How many Batman books is too many Batman books? Depending on who you ask there ain’t no such thing! We try to stay up on what’s going on at DC, but we can’t always dig deep into every issue. The solution? Our weekly round-up of titles coming out of DC Comics. Today, we’re discussing Batman 15, Green Arrow 14, Green Lanterns 15, Superman 15 and Trinity 5. Also, we’ll be discussing Nightwing 13 on Tuesday, so come back for that! As always, this article containers SPOILERS!
Drew: Abstract any story enough, and you’ve heard it before. That’s not much of an insight — Joseph Campbell beat me to that punch a long time ago — but I think making stories look the same requires a great deal less abstraction than we typically assume. Take, for example, the first time Bruce Wayne and Selina Kyle laid eyes on each other. Whether you’re imagining the botched diamond heist from Batman 1 (that is, the first volume, from Spring of 1940) or the botched reconnaissance mission Bruce went on in Year One, the stories are remarkably similar. A character in disguise (not the typical disguise we associate with them), their plan goes awry, and the other character is immediately drawn to them. I’m not certain Frank Miller was intentionally mirroring Catwoman’s first appearance when he wrote Year One, but in Batman 15, Tom King makes those similarities feel essential to her character.
To emphasize this, King establishes both stories as the first meeting of these characters — Batman remembers the Batman 1 story, while Catwoman remembers Year One.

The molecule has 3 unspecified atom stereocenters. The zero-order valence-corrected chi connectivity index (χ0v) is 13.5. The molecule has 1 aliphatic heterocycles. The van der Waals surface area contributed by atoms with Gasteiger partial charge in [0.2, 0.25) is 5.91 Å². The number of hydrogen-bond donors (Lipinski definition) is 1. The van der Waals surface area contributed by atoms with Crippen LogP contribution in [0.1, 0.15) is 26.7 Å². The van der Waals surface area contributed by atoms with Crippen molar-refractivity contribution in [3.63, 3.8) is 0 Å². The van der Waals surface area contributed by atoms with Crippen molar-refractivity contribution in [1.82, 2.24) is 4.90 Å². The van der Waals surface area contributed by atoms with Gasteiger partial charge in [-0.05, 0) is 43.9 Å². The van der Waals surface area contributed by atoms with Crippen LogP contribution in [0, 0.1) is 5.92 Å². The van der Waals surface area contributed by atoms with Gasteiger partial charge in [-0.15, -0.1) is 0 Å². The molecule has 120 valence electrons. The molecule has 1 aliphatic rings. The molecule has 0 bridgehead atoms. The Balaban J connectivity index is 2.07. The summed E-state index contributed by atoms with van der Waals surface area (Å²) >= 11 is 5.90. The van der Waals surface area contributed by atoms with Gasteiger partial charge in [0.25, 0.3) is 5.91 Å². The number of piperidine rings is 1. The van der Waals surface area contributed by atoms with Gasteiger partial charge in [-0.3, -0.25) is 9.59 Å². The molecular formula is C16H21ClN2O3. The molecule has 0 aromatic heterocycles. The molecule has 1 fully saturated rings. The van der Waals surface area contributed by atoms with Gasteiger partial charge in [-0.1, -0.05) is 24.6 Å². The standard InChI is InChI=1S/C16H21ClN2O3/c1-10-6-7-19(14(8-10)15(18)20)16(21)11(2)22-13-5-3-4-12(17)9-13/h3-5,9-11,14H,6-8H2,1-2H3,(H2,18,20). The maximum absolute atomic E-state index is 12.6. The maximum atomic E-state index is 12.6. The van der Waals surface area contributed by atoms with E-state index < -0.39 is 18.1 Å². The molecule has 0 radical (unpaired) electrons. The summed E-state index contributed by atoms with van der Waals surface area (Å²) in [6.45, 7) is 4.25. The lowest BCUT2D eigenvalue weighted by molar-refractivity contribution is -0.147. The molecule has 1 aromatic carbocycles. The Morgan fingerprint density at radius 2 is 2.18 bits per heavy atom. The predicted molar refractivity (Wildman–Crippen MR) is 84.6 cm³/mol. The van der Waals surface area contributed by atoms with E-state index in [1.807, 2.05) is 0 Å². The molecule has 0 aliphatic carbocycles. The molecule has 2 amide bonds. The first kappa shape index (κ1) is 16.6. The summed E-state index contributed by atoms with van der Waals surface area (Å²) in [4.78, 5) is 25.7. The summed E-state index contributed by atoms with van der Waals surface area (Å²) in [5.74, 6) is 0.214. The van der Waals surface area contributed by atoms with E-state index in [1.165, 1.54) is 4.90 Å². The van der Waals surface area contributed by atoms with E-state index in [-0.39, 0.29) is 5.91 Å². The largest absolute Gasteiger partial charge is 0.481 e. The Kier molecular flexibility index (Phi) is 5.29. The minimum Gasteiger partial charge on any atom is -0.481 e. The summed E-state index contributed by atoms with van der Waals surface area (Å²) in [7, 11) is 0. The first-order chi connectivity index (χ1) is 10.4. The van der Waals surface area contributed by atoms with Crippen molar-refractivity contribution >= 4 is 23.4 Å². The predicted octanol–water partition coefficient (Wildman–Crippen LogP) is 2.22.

It’s an intriguing approach to continuity, suggesting less that “everything happened” a la Grant Morrison, and more that continuity as we know it is an amalgamation of subjective memories. But what’s really fascinating here is that King unearths and advances a theory on the nature of Batman and Catwoman’s relationship — something that has been true from their very first meeting (whichever first meeting you choose) — and smashes it to bits.
Because what’s essential to both of those stories, and arguably every Catwoman story ever, is the tension between their romantic interests in one another and their adversarial costumed relationship. Neither of those stories could “end” without disrupting that tension, effectively turning their relationship into something else entirely. King does exactly that, allowing them not just to openly declare their love for one another, but to do so joyfully, embracing one another in a way that wasn’t possible when they first met (just look at that final row of panels I included). Which is to say, this isn’t like every Catwoman story we’ve heard before — it’s effectively the last one, a kind of conclusion to the story established in her dual first appearances. This issue fundamentally changes their relationship, and leaves Batman appropriately disturbed. It’s a daring move for King, but with such confident command over Catwoman’s entire history, it feels like a purposeful one.
Green Arrow 15
Michael: Green Arrow is a bleeding heart superhero, one who feels very responsible for the wellbeing of his city – Seattle or Star City. When there’s a killer on the loose or political injustice afoot, Oliver Queen takes it very personally, which is why he is punishing himself again in Green Arrow 15. Part four of “Emerald Outlaw” deals with the aftermath of Malcolm Merlyn’s attempt to frame Green Arrow while corrupt Officer Notting starts his own little vigilante revolution.
Oliver takes his frustrations out on his bathroom mirror as Juan E. Ferreyra gives us a recap on past events through the broken glass shard panels. I sometimes complain about over-exposition, but if you can catch new readers up to speed in an engaging and interesting way, I’m all for it. There’s an interesting “mirror within the mirror” concept going on here as Ferreyra presents us Trump stand-in Nathan Domini (look at those tiny hands) as a mirror image of demon-masked Cyrus Broderick.